February 25, 2020
Financial Power over Nuke Power, New US Strategy
By OH’I Sachiko
January 2020 started with acute US-Iran military tension. Fortunately, it did not lead to hot, real war. When the Iranian government mistakenly shot the Ukraine International Airline flight 752, close connectedness among Russia, Ukraine, and North Korea has been revealed to the public, as the freighter was reported to be Russian made, and the parts were North Korean. After the dissolution of the Soviet Union, Ukraine continued to develop the nuclear enrichment activity of Iran, which is linked to North Korea.
The United States strengthened the economic sanction against Iran. The US changed the game plan from nuclear warfare to money warfare, as it is more economical and effective. The Wall Street Journal article dated on December 4, 2019, reported Iran’s inflation rate at 36%, and 70% fall in oil export despite the Iranian government’s devaluation carried out in July 2018, by cutting four zeros from the national currency rial. Iran’s equity market and real estate prices plunged sharply, and the credit market tumbled. A hike of gasoline prices, caused by tougher US sanction, pushed more outraged protesters on streets for anti-government demonstration. The article notes that the International Monetary Fund estimates Iran’s foreign currency reserve to be $86 billion (JPY 9.3 trillion), and currently Iran could be able to access to only 10% of those cash reserves. If they were able to access fully though, Iran still needs to use 20% of that to keep its exchange rate stable in 2020. The central bank would be able to provide less than a year worth of import.
Amid the exhaustion of running out of cash, Iran would have only two choices: 1) to return to the nuclear negotiation table (towards peace), or 2) to attack US allies and global energy supplies (initiating war). Last year, Iran acted tough as seen in its attack on Saudi oil refinery. Then President Trump ordered the assassination of Commander Soleimani. This US act must have made Iran to reconsider retaliation against the US. Iran may possibly be induced to decide option 2) over 1), meaning that Iran would return to the negotiations. Such US conduct against Iran could become a strong deterrent to aggression from North Korea and China. Last year, North Korea widely spread that “the US should negotiate with us by the end of year, otherwise…”. But nothing happened so far and North Korea has been quiet since the New Year. China has also been quiet since Tsai Ing-wen won landslide victory on Taiwanese presidential election. China is focusing on the first phase of trade negotiation with the US.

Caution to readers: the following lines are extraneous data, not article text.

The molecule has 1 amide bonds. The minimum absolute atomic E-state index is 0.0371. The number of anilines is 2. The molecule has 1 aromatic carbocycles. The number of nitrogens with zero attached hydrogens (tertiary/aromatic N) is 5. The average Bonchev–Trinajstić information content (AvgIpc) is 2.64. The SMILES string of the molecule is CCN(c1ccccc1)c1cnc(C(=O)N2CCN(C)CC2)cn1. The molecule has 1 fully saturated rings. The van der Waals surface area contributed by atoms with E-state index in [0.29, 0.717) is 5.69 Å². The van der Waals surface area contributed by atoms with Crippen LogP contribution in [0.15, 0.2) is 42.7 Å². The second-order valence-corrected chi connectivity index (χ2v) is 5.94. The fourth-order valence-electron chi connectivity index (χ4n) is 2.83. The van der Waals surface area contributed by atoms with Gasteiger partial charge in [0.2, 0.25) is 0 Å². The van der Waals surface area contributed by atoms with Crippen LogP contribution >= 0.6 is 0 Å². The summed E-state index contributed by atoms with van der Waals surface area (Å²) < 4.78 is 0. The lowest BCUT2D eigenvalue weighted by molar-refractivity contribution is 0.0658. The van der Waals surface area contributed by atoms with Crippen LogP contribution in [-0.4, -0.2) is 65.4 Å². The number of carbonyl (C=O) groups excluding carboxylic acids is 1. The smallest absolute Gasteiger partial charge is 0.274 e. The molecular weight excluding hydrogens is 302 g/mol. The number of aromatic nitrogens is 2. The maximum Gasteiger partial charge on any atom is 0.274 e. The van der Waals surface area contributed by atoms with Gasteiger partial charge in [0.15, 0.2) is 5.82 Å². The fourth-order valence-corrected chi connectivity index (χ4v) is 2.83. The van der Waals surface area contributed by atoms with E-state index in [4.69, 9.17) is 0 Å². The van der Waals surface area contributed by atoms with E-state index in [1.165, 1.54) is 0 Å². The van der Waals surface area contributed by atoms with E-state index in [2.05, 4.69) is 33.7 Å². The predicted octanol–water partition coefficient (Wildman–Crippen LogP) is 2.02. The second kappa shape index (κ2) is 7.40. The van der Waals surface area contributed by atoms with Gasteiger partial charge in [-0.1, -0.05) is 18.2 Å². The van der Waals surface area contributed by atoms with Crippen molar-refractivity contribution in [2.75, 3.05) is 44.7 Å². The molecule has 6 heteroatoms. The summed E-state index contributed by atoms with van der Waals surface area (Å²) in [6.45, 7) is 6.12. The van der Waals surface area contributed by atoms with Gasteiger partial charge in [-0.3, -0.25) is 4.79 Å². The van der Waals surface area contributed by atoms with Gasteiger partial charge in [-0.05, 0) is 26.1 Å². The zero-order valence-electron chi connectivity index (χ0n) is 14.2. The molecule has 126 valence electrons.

As seen, US financial power seems to work more effectively and efficiently than its nuclear power on its international negotiations. The important issue is how the US financial market, the source of the financial power, could be effective and how long it could be sustainable. Markets fluctuate between ‘fear’ and ‘greed.’ Market participants take risks aggressively with greed. If they turn from greed to fear, they quickly flee from risk assets and move to safer assets. CNN presents “Fear & Greed Index”, that showed extreme ‘fear’ dominated at the beginning of 2019, but such mood oscillated to extreme ‘greed’ a year later (beginning of 2020). What would be the trigger? Sudden spike of volatility is the real risk to the international society and global financial markets.
(This is an English translation of the article written by OH’I Sachiko, an international finance analyst, which originally appeared on the e-forum “Giron-Hyakushutsu (Hundred Views in Full Perspective)” of GFJ on January 28, 2020.)